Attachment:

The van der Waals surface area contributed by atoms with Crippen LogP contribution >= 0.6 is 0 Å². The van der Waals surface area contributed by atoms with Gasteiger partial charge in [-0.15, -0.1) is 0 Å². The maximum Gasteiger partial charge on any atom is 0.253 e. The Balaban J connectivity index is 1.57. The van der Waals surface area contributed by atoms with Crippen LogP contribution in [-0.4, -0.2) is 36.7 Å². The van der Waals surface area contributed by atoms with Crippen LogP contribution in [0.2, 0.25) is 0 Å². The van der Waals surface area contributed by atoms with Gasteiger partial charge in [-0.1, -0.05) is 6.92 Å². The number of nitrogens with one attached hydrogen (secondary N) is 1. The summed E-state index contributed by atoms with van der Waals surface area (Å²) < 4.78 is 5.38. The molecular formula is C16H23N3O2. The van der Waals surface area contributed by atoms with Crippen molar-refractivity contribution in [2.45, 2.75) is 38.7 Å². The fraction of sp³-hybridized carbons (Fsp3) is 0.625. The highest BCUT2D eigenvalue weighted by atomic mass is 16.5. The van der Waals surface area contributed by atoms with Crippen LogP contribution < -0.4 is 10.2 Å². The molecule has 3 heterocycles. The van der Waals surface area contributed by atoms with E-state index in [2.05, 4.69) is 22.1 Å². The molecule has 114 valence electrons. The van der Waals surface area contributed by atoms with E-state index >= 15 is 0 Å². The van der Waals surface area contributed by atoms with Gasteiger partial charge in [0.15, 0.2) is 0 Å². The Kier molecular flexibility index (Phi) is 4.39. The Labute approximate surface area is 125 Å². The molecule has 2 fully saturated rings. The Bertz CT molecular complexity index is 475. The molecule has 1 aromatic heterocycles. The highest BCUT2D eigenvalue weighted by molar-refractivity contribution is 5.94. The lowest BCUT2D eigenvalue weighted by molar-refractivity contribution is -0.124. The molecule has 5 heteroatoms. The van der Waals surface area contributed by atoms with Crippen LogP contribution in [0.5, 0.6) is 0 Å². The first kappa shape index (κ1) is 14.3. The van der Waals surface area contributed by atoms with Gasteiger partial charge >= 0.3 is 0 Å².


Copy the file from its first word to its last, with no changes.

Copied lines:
The van der Waals surface area contributed by atoms with Crippen LogP contribution >= 0.6 is 0 Å². The van der Waals surface area contributed by atoms with Gasteiger partial charge in [-0.15, -0.1) is 0 Å². The maximum Gasteiger partial charge on any atom is 0.253 e. The Balaban J connectivity index is 1.57. The van der Waals surface area contributed by atoms with Crippen LogP contribution in [-0.4, -0.2) is 36.7 Å². The van der Waals surface area contributed by atoms with Crippen LogP contribution in [0.2, 0.25) is 0 Å². The van der Waals surface area contributed by atoms with Gasteiger partial charge in [-0.1, -0.05) is 6.92 Å². The number of nitrogens with one attached hydrogen (secondary N) is 1. The summed E-state index contributed by atoms with van der Waals surface area (Å²) < 4.78 is 5.38. The molecular formula is C16H23N3O2. The van der Waals surface area contributed by atoms with Crippen molar-refractivity contribution in [2.45, 2.75) is 38.7 Å². The fraction of sp³-hybridized carbons (Fsp3) is 0.625. The highest BCUT2D eigenvalue weighted by atomic mass is 16.5. The van der Waals surface area contributed by atoms with Crippen LogP contribution < -0.4 is 10.2 Å². The molecule has 3 heterocycles. The van der Waals surface area contributed by atoms with E-state index in [2.05, 4.69) is 22.1 Å². The molecule has 114 valence electrons. The van der Waals surface area contributed by atoms with E-state index >= 15 is 0 Å². The van der Waals surface area contributed by atoms with Gasteiger partial charge in [0.15, 0.2) is 0 Å². The Kier molecular flexibility index (Phi) is 4.39. The Labute approximate surface area is 125 Å². The molecule has 2 fully saturated rings. The Bertz CT molecular complexity index is 475. The molecule has 1 aromatic heterocycles. The highest BCUT2D eigenvalue weighted by molar-refractivity contribution is 5.94. The lowest BCUT2D eigenvalue weighted by molar-refractivity contribution is -0.124. The molecule has 5 heteroatoms. The van der Waals surface area contributed by atoms with Crippen LogP contribution in [0.5, 0.6) is 0 Å². The first kappa shape index (κ1) is 14.3. The van der Waals surface area contributed by atoms with Gasteiger partial charge >= 0.3 is 0 Å².